Shortly thereafter the hearing started. I of course saw Ryan, Nicholas, Jackie, and other arts advocacy and adjacent folks like Maggie Villegas, Jessica Solomon, and artist Cheyanne Zadia, who all gave public testimony of their own without failing to mention the work I had done to organize funds at the beginning of the pandemic.

I should mention there were two other funds led by cultural workers Abdu Ali and Sharayna Christmas. I’m never alone in this work. No one really ever is. It feels like that sometimes but with just a few emails we were all able to connect to each other and support this bill — which, by the way, all the council folks in attendance said aye to in a parliamentary procedure called a voice vote. After all that I guess if someone asks if I do politics, I’ll say “aye” too. Would you? I’m still not watching CNN, though.

You don’t have to know someone who knows someone like I did to be a part of important hearings like the one that happened on March 11 for Baltimore Council Bill 21-0022R. Baltimore City publishes a public hearing schedule. You can keyword search for things you care about using ctrl+f on your keyboard, type words like “art” or “community.” You never know what initiatives you could help move forward.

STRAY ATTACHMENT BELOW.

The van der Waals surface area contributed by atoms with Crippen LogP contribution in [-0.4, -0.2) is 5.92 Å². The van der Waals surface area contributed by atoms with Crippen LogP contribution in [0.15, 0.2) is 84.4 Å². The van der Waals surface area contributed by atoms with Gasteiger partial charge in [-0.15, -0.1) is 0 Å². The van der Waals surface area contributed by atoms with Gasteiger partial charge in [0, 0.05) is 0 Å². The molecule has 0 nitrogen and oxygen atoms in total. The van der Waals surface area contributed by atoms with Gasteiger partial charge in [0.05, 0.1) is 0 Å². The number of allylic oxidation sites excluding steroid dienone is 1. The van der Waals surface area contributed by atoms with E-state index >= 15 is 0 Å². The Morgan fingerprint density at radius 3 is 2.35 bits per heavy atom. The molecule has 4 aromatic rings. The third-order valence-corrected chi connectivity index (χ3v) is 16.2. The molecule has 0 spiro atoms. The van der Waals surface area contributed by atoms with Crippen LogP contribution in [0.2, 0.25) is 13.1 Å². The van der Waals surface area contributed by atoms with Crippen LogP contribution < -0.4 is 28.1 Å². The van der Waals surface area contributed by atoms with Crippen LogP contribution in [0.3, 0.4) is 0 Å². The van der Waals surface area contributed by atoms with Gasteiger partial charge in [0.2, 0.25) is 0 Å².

Alanah Nichole Davis, Testimony Transcript on Baltimore Council Bill 21-0022R:

“Last March of 2020 was a harrowing time for artists in Baltimore, the onset of the COVID-19 pandemic shook an already loose infrastructure of ever absent and always late support systems for many artists in the city. It is still a harrowing time. Performance, visual, literary, and multidisciplinary artists and the likes typically rely on venue bookings artist fairs, festivals, and vendor experiences to make money to support ourselves and our families.